Master–slave dialectic

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The anxiety the self experienced earlier () can only be overcome through 'life-and-death struggle'; perversely only through struggle is the other recognised as more than an object, as a Self-Consciousness itself. This presents a problem: the moment of recognition of the other results in its annihilation;. And that all the guns in the world, the casuistry of dictatorship and the threat of death and imprisonment cannot deter a people determined to secure their God-given rights and protect their inheritance (SaroWiwa ). But if the struggle to save the land and protect its sanctity was framed in such absolute terms by the.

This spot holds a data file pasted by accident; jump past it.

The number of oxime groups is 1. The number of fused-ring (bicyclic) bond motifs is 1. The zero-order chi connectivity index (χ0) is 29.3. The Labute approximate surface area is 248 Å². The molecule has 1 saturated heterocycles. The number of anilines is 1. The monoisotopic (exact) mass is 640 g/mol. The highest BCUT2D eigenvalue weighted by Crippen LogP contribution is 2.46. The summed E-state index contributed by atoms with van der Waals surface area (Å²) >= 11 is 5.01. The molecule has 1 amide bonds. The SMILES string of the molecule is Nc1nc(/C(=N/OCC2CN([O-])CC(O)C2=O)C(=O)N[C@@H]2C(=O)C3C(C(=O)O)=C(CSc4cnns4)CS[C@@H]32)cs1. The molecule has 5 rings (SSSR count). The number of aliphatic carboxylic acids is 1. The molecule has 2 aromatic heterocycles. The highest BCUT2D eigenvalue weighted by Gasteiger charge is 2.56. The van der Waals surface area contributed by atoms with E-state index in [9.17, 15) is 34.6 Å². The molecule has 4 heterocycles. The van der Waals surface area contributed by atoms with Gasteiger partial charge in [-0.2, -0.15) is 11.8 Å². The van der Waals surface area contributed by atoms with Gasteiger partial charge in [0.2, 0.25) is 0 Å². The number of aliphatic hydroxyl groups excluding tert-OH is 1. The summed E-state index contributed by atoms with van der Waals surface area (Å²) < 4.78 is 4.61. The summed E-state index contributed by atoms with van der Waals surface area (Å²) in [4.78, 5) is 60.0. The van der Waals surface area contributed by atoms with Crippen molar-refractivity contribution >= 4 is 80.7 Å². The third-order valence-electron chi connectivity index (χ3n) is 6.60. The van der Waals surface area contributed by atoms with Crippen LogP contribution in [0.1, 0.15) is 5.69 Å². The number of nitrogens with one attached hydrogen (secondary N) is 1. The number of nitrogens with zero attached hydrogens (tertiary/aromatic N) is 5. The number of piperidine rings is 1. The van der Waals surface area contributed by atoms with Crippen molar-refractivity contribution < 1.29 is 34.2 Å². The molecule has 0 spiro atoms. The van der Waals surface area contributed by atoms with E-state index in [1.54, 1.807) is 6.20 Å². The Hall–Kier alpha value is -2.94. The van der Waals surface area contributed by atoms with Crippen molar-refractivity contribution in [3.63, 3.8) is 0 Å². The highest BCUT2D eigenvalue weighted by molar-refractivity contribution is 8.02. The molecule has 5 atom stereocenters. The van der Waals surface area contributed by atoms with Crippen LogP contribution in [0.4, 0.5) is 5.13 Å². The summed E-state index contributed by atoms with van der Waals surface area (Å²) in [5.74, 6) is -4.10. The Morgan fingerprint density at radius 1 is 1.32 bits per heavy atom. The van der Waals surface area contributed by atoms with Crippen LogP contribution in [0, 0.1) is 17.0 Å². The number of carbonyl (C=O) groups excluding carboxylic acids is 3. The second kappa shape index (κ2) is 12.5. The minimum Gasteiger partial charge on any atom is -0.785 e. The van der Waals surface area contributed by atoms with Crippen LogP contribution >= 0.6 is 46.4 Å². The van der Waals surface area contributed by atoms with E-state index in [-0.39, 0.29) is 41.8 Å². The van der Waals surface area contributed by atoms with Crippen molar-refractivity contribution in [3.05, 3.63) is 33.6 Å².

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And that all the guns in the world, the casuistry of dictatorship and the threat of death and imprisonment cannot deter a people determined to secure their God-given rights and protect their inheritance (SaroWiwa ). But if the struggle to save the land and protect its sanctity was framed in such absolute terms by the. The master–slave dialectic is the common name for a famous passage of Georg Wilhelm Friedrich Hegel's Phenomenology of Spirit, though the original German phrase, Herrschaft und Knechtschaft, is more properly translated as Lordship and Bondage. It is widely considered a key element in Hegel's philosophical system,  ‎Context · ‎Hegel's myth · ‎Death struggle · ‎Contradiction and.


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